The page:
The above portrait is of my great uncle Leonard Smith, with my grandmother, Doris Smith of Norwich. Taken circa 1904.
Preserving our genetic heritage
I've ordered a genetic profiling kit to test my mother. I want the results 1) for phasing with my own results, in order to better understand where different segments on my chromosomes originate from - from which parent. 2) because I feel that my mother has a particularly rich, documented, and very localised Norfolk ancestry. Finally 3) because I feel almost duty bound to do so, while I can. I've lost my father. My mother will not always be here, as neither will I. I wont always have the chance to do this. By examining Mum's SNPs, I'll be able to find out exactly what SNPs my late father gave me. I think that I've seen programs that try to rebuild the DNA of a missing parent, by combining the results of their children or / and other relatives.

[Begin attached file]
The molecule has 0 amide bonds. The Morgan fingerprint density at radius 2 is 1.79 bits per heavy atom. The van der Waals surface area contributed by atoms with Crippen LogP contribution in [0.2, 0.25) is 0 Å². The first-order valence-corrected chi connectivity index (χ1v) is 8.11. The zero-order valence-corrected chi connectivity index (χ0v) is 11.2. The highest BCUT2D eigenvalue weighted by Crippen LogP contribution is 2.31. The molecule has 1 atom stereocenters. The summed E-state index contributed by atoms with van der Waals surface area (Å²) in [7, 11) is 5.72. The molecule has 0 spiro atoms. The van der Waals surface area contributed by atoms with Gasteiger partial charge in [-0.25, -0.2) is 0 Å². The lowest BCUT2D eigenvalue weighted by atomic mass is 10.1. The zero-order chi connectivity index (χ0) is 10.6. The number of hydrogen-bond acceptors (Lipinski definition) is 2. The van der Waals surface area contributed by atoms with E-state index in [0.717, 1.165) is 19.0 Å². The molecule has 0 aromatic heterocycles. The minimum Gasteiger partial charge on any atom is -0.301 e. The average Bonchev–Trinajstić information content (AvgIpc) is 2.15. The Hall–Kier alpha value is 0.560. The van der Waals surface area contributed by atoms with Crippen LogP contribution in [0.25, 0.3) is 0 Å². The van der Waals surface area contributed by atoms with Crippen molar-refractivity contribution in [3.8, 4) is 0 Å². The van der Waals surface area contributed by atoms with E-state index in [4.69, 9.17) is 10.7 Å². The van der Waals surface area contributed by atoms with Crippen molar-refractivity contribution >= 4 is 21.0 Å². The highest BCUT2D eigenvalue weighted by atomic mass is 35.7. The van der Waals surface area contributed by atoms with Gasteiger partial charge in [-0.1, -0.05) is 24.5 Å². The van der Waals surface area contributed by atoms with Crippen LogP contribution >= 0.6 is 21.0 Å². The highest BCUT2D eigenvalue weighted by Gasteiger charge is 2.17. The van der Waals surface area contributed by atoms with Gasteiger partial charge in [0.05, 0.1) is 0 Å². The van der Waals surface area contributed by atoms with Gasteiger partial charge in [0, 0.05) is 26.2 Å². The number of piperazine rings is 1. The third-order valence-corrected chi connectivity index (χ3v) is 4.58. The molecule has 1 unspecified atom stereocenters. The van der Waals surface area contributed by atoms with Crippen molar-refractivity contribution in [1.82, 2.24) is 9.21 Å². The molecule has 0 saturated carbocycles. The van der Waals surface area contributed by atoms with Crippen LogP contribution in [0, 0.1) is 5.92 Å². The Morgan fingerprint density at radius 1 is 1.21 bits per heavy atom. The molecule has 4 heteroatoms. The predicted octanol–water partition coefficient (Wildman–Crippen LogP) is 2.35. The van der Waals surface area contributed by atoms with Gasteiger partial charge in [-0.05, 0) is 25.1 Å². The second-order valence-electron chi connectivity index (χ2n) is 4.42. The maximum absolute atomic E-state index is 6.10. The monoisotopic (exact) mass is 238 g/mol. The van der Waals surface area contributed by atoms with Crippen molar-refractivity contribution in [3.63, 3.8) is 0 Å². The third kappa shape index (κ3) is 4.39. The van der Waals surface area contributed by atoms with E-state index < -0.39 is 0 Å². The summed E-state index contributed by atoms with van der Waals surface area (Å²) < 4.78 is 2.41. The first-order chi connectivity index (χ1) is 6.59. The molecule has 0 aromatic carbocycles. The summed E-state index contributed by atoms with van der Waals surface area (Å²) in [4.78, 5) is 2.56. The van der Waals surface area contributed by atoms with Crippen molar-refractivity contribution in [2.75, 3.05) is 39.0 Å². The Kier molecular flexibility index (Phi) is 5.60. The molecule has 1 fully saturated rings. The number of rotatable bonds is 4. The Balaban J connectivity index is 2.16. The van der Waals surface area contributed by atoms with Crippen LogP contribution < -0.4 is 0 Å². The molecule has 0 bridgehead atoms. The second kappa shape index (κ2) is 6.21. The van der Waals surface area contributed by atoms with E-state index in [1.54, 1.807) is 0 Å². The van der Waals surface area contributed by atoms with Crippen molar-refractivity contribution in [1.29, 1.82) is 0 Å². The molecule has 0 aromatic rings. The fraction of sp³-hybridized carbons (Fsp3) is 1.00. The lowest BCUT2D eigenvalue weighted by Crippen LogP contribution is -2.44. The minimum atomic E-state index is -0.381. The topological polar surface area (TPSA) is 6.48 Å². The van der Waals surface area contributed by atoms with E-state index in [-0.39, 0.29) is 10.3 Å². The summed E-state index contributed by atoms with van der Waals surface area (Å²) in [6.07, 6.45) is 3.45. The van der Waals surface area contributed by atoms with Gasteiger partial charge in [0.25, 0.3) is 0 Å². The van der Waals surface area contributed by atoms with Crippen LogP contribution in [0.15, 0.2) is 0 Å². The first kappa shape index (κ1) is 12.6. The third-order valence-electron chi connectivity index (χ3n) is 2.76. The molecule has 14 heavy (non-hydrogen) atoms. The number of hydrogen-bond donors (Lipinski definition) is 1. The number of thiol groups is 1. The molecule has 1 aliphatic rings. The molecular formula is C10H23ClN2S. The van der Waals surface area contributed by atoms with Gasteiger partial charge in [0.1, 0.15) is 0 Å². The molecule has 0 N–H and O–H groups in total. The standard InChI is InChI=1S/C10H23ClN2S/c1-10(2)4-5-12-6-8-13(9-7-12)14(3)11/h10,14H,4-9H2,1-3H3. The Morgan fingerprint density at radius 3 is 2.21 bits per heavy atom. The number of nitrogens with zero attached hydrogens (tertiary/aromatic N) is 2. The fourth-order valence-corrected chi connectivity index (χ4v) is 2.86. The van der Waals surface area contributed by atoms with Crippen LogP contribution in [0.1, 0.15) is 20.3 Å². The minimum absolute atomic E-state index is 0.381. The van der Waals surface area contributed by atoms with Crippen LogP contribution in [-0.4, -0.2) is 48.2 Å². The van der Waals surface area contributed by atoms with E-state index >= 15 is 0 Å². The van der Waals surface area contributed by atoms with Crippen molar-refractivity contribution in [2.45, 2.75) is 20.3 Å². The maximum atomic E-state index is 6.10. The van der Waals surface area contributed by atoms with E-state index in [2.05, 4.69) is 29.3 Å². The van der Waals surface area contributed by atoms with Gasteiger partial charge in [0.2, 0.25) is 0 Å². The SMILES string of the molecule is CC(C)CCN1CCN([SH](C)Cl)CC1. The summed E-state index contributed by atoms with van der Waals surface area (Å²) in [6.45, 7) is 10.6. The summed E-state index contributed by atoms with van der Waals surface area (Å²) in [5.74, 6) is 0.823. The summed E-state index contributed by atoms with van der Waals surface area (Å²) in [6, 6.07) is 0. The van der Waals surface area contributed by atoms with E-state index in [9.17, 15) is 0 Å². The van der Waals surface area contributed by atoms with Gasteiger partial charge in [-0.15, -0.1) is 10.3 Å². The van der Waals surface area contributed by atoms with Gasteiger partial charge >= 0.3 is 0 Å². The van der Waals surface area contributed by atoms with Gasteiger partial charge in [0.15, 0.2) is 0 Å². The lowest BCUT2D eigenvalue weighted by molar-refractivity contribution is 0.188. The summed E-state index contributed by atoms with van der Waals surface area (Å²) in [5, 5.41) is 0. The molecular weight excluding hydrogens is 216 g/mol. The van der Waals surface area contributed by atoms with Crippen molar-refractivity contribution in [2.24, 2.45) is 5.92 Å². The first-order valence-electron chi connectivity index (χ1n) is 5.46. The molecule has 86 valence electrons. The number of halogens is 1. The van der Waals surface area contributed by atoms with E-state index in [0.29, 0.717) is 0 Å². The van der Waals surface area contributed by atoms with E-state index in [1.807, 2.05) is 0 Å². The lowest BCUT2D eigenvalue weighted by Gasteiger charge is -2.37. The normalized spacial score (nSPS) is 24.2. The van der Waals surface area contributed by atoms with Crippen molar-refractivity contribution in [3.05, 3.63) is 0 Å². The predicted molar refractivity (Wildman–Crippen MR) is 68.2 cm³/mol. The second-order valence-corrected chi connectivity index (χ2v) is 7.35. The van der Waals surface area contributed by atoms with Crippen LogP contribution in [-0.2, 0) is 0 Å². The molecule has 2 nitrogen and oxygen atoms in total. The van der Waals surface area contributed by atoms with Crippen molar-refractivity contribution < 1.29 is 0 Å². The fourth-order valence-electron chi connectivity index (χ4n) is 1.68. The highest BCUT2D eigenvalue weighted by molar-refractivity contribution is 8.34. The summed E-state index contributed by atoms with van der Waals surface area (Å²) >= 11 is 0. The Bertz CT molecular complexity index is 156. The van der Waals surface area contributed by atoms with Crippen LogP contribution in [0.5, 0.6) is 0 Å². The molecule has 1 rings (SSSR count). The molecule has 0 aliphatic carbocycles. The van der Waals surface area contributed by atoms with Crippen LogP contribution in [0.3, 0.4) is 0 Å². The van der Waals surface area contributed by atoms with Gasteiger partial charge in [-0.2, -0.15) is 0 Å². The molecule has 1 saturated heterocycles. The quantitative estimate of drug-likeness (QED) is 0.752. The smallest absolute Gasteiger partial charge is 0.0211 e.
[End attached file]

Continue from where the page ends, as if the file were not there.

This has lead me to ponder over the future. Will we want to preserve the genetic scans of our parents and grandparents? Will the desire to capture photographic images of our elders, then to preserve them long after they've gone, transform itself into a desire to preserve genetic profiles? Will we value the raw data of their SNPs? Will great granny's genome be handed down in the form of binary data from chip to chip? Will families pride themselves on the ownership of a SNP scan data from a great great grandparent?